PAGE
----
Taking another break from the Count, Lee appeared in one of his favourite films, The Wicker Man (1973), playing a Scots laird who practises human sacrifice in the 20th century. He then went on to play the evil one-eyed Comte de Rochefort in both The Three Musketeers (1973) and The Four Musketeers (1974) before appearing in his first Bond film as the assassin Scaramanga in The Man with the Golden Gun (also 1974). Lee was finally persuaded to make one more Dracula-style film in the 1970s, Dracula Père et Fils (1976), before giving up the role for good.
Despite his physical likeness to the Count, Lee’s affinity with his baleful character stopped there. Throughout his career he had a reputation for being a long-winded raconteur whose reminiscences tended to focus on himself. In 1976, when Lee left Britain for the US, the move prompted an acquaintance to joke that “the population of Los Angeles were dusting out their bomb shelters in anticipation of a barrage of anecdotes”. According to another account, on one occasion an actress got off an aircraft looking ashen and exhausted. Questioned about her health by airport staff, she explained that she had been seated next to Lee and that he had not stopped talking about himself during the 10-hour flight.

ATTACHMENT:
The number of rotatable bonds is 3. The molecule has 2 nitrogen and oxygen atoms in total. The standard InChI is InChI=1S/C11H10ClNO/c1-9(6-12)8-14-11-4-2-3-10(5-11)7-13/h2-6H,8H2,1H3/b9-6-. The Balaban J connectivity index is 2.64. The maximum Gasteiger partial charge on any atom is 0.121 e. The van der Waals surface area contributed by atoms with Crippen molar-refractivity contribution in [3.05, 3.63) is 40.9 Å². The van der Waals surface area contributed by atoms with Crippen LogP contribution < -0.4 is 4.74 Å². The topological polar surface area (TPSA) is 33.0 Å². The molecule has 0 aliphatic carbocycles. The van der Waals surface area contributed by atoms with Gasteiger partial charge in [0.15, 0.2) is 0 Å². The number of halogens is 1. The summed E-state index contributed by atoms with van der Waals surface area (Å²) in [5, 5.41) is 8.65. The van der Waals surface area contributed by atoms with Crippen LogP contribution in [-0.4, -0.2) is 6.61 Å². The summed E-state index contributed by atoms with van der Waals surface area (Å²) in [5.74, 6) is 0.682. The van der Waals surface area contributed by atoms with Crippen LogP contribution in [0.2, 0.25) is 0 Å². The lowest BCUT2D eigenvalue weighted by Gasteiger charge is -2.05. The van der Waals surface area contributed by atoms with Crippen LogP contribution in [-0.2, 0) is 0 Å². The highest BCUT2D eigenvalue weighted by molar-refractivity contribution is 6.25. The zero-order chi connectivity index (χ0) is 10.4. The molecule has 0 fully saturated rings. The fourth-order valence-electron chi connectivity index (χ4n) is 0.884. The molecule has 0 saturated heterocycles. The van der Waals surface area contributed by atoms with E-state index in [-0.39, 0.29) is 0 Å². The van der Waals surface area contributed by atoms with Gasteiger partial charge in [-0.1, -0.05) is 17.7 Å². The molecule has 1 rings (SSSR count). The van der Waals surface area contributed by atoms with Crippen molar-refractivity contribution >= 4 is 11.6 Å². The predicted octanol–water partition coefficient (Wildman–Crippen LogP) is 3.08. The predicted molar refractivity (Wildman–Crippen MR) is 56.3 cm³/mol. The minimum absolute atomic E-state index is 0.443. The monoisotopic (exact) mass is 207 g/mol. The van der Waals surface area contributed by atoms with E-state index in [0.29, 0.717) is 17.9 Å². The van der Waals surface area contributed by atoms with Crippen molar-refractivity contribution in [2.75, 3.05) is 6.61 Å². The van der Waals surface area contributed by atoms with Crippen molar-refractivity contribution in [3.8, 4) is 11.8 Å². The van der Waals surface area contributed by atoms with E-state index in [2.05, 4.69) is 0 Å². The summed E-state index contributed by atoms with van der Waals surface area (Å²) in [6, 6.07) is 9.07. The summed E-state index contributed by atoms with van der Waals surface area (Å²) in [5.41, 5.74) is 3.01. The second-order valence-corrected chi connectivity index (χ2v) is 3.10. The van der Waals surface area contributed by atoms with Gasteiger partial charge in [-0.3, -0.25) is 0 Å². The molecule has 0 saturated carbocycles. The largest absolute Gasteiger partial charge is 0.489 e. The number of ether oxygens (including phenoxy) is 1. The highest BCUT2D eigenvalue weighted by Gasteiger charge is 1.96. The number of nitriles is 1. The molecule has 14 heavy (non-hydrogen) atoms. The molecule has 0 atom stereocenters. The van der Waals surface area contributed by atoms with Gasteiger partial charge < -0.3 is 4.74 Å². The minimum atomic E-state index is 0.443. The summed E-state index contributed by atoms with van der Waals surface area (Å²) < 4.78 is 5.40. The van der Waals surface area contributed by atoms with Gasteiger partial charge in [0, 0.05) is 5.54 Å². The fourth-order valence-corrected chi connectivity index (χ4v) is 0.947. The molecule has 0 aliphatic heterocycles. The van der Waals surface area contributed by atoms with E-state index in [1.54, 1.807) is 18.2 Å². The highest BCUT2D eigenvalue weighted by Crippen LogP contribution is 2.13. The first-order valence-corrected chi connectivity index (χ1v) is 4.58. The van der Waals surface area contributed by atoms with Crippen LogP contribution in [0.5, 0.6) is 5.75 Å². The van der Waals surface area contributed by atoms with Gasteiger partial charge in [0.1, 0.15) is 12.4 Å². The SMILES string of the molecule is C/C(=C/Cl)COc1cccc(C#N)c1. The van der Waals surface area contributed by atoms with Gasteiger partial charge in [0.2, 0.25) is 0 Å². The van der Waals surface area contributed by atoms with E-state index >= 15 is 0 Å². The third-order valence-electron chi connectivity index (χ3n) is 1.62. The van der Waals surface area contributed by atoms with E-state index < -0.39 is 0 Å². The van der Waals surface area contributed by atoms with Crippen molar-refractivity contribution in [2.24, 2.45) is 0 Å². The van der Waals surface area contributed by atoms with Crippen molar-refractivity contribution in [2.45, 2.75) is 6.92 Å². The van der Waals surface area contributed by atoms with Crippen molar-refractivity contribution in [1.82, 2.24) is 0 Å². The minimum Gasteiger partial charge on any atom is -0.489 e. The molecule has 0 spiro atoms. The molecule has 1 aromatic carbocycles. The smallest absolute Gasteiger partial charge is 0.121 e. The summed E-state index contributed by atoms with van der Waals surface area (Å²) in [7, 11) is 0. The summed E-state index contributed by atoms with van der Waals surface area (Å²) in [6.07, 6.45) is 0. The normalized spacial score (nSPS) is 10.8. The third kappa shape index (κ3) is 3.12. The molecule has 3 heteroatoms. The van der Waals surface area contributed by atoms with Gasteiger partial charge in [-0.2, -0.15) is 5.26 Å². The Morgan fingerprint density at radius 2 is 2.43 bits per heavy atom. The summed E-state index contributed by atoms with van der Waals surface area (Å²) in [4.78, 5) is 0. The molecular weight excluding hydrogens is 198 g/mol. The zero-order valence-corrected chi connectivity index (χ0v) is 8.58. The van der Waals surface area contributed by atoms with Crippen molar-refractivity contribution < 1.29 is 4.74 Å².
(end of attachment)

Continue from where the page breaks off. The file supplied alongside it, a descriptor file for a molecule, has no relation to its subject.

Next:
Through the late 1970s, Lee continued to make films at a prodigious rate, appearing in 10 in two years. He accepted roles as diverse as Captain Rameses in the science fiction film Starship Invasions (1977) and that of the head gypsy in the Second World War drama The Passage (1979).
In the 1980s, Lee combined his film career with a return to television, appearing in mini-series including Charles and Diana: A Royal Love Story (1982) and The Far Pavilions (1984). In 1985 he suffered a heart attack, returned to London and underwent heart surgery. Instead of seeing this as a signal to retire, Lee was back at work within a year and had returned to the horror genre for the dreadful The Howling II (1986), subtitled Your Sister is a Werewolf in America.